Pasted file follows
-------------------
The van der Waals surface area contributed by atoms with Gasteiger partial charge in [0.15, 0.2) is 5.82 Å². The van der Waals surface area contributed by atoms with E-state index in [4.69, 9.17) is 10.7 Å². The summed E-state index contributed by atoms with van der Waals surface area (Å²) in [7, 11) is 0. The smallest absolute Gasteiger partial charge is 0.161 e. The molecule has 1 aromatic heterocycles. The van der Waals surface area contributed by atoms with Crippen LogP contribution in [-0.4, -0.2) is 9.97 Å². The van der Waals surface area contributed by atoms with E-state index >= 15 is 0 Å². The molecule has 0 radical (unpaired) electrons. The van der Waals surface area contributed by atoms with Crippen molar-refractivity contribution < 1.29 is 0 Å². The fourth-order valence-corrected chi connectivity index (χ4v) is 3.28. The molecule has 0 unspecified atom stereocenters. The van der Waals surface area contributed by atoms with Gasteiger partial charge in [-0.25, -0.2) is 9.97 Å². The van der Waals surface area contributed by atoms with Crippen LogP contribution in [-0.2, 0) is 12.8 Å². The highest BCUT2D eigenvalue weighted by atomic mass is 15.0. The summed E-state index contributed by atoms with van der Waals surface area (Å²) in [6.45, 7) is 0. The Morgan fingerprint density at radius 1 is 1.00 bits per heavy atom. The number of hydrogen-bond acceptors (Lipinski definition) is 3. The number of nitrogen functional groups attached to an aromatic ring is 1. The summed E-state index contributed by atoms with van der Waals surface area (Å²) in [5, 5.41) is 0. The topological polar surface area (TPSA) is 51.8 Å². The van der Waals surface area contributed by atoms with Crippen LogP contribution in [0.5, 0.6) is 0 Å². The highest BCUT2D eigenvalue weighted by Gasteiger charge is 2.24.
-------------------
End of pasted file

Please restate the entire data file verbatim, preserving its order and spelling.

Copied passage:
The van der Waals surface area contributed by atoms with Gasteiger partial charge in [0.15, 0.2) is 5.82 Å². The van der Waals surface area contributed by atoms with E-state index in [4.69, 9.17) is 10.7 Å². The summed E-state index contributed by atoms with van der Waals surface area (Å²) in [7, 11) is 0. The smallest absolute Gasteiger partial charge is 0.161 e. The molecule has 1 aromatic heterocycles. The van der Waals surface area contributed by atoms with Crippen LogP contribution in [-0.4, -0.2) is 9.97 Å². The van der Waals surface area contributed by atoms with E-state index >= 15 is 0 Å². The molecule has 0 radical (unpaired) electrons. The van der Waals surface area contributed by atoms with Crippen molar-refractivity contribution < 1.29 is 0 Å². The fourth-order valence-corrected chi connectivity index (χ4v) is 3.28. The molecule has 0 unspecified atom stereocenters. The van der Waals surface area contributed by atoms with Gasteiger partial charge in [-0.25, -0.2) is 9.97 Å². The van der Waals surface area contributed by atoms with Crippen LogP contribution in [-0.2, 0) is 12.8 Å². The highest BCUT2D eigenvalue weighted by atomic mass is 15.0. The summed E-state index contributed by atoms with van der Waals surface area (Å²) in [6.45, 7) is 0. The Morgan fingerprint density at radius 1 is 1.00 bits per heavy atom. The number of hydrogen-bond acceptors (Lipinski definition) is 3. The number of nitrogen functional groups attached to an aromatic ring is 1. The summed E-state index contributed by atoms with van der Waals surface area (Å²) in [5, 5.41) is 0. The topological polar surface area (TPSA) is 51.8 Å². The van der Waals surface area contributed by atoms with Crippen LogP contribution in [0.5, 0.6) is 0 Å². The highest BCUT2D eigenvalue weighted by Gasteiger charge is 2.24.